Jeremy Polgar releases proof of concept trailer for ANALOG ON

Animator Jeremy Polgar has released his proof of concept trailer for his series pitch, ANALOG ON, and it looks sexy as hell! Created, directed, and animated by the self-proclaimed motion scientist himself, the breathtaking 1:30 clip takes us through a post-apocalyptic landscape where a mysterious masked man scans the remnants of a robotic human skull before gazing up at a massive bullet-like structure protruding from a mountain. Within this gargantuan vessel lies Horizon 1, a city populated by 37 million people plus one anomaly in the mix: titular character Analog, the last android in existence. After zeroing in on our heroine from the bowels of a futuristic hangar, we watch as she fires up a cybernetic remote that’s basically a walkman with some ultramodern upgrades, and launches into a spree of taking down various baddies before zooming away on sleek wheels resembling the Arwing from Star Fox. It’s quite a neon-saturated ride through Jeremy’s vision of a series that clearly reflects his love for frenetic, fast-paced animation within dystopian settings à la Dead Leaves.

The trailer for ANALOG ON was completed with the help of some of Jeremy’s talented industry peers, including Max Repka, the sound designer of the Oscar-nominated short Adam and Dog, and Motorcity alumnus and vehicle design virtuoso Brandon Cuellar. It also features music by Perturbator and Sung.

Congratulations to Jeremy, and happy pitching!

Whoa, what’s with her all of a sudden?

People are so quick to point the finger when others treat them badly that they fail to realize that they themselves can be assholes sometimes. Take me, for instance. I would hope that most folks think I’m a nice gal, but that doesn’t mean I’m incapable of being a pill when a situation arises. As one inevitably did last Friday night:

Dynamic Circus drawing 1

Dynamic Circus drawing 2

The scene was Dynamic Circus, a figure drawing workshop with a trio of exceptionally skilled contortionists for models, at the Gnomon Hangar. I was chatting with Justin Chiang, my co-worker on American Dad!, and my friend Andrea Berg, each of us zombified after a full day of work and amazed at how we could possibly be functional enough to draw in spite of it all. A hand on my shoulder brought the conversation to a halt, and I turned to face an unfamiliar man in a baseball cap, who then greeted me with a “welcome” that was so diplomatic, I thought he was one of the organizers of the event. Something about the way he was looking at me told me that he knew who I was, but I wasn’t sure how, and all I could do was stare at him blankly with wide eyes, completely unprepared for this sort of encounter; I’d be damned if the exhaustion I was talking about earlier wasn’t a factor in this.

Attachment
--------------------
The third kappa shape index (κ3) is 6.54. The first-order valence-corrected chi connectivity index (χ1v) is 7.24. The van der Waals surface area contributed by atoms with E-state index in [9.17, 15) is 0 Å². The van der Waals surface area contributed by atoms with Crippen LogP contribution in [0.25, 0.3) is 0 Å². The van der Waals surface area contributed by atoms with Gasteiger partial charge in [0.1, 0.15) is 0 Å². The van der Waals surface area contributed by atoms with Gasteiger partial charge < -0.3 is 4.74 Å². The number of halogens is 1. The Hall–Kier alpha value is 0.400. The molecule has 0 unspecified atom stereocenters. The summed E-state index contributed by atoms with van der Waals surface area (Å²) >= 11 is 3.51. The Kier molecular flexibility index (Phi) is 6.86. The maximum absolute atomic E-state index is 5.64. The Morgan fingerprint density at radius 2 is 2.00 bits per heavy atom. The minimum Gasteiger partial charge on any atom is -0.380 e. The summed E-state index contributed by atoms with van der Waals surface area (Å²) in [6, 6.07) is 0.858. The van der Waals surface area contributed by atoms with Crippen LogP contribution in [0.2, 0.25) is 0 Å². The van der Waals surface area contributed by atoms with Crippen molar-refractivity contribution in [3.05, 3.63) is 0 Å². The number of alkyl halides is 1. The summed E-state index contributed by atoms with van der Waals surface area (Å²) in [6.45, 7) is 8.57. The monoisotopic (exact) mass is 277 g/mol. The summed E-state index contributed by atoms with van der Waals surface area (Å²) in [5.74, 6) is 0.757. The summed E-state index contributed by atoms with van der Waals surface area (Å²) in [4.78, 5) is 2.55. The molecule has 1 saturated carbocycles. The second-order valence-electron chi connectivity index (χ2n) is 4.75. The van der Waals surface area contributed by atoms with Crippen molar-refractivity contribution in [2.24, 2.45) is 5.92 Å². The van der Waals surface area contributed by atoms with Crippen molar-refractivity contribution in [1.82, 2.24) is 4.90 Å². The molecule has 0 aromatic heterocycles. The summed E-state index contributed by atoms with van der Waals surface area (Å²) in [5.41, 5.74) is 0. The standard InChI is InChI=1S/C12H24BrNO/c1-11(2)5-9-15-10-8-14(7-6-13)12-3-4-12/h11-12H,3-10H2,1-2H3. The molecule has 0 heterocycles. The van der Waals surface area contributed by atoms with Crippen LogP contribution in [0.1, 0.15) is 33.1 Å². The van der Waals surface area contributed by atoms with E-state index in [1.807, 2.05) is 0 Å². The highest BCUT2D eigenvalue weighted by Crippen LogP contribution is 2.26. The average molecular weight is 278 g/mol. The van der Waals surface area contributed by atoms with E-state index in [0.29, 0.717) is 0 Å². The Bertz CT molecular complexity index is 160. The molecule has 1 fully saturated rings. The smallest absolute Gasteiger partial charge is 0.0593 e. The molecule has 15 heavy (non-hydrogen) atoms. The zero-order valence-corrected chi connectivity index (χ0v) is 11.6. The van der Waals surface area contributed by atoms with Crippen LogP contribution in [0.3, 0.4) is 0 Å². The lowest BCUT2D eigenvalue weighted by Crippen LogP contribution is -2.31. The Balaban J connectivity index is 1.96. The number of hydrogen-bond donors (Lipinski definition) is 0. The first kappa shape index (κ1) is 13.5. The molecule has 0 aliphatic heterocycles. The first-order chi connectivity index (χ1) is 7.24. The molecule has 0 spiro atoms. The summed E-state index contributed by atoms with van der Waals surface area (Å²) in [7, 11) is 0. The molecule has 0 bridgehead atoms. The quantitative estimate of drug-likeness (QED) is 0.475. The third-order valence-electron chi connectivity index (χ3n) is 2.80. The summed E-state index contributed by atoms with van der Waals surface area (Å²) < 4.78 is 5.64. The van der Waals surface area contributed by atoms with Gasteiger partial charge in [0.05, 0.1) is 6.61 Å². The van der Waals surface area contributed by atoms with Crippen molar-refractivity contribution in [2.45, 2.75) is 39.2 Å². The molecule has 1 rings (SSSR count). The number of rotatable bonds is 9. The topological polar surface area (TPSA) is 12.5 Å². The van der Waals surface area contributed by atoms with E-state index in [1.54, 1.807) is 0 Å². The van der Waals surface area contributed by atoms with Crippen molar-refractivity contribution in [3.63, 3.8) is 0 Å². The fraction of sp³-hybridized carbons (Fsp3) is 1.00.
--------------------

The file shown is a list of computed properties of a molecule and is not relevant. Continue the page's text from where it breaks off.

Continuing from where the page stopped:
He must have sensed my confusion because he said his name to me as if to jog my memory. Tim, it was. I guess the proper thing to have done at that point was to reply with an “Oh, hi Tim, I’m Kristina!” coupled with a handshake, but no, I had to be so engrossed in trying to figure out whether I had met this person before that I completely forgot my manners! I just repeated his name back to him as if he had spoken Latin, and he walked away, obviously finished with my severe lapse in social graces.

When I turned back to my friends, they were just as perplexed as I was.

“Does this happen to you all the time?” Andrea asked.

“Dude, I have no idea who that guy was!” I said. I am such a classy lady.

It was only when I saw the mysterious Tim talking to Nguyen Dong, who was sitting several seats away from me, during a subsequent break that I finally made the connection:

Drawing party! Me, Tim, and Nguyen at Leen and Nguyen's creative abode the night Tim and I met for the first time

Oh, Tim Weber! Tim Weber that I met for the first time over a week prior for dinner and a drawing party at Nguyen’s house. That Tim! Oh, my Lord…

Of course, I did the proper thing by going over to him to apologize and explain my side of things. He had been wondering why I had acted so coldly towards him, and now he knew that none of it had anything to do with him; though he jokingly mentioned that his hat could have been the culprit in my befuddlement.

Needless to say, we had a good laugh over the whole thing, and we all sketched happily ever after, yada yada yada, the end!

Point is, whether we realize it or not, we all screw up in the etiquette department from time to time. So never take things personally when someone treats you less than favorably. You have only to look at yourself to realize that oftentimes, the actions of others have nothing to do with you. Maybe they’re having a bad day, or in my case, they have a tendency to freeze up like a deer in headlights when they have no idea what’s going on or who the heck they’re talking to. We’re all just doing the best we can. For realsies, yo.

Tiki Girl

Tiki Girl flyer

Went to Nelson Creative Spaces with the illustrator dream team Leen Isabel and Nguyen Dong for Tiki Girl, a themed costume life drawing event hosted by Pierre Bernard. The model of the evening was Jennifer Fabos Patton, who is practically Queen of the Gallery Girls, so a successful turnout was inevitable.

Tiki Girl sketchbook page 1

I was satisfied with the fruits of my labor, of ballpoint pen etchings over failed attempts with Palomino Blackwing pencils. It’s an example I’ve been following from Alex Wilson, a freelance visual development artist whom I recently discovered on Tumblr. I am in love with the economical approach she takes with each sketchbook page she touches, allowing images to overlap one another and sprawl across the surface until nary a dead space remains.

Tiki Girl sketchbook page 2

As wonderful as it was to have Jennifer as the pièce de résistance, I think the real highlight of the night was when Pierre gave each artist in attendance a pack of Cosplay Life Drawing markers, his personal brand. We were all so pleasantly surprised, one guy happily exclaimed, “Now I can draw just like Pierre!”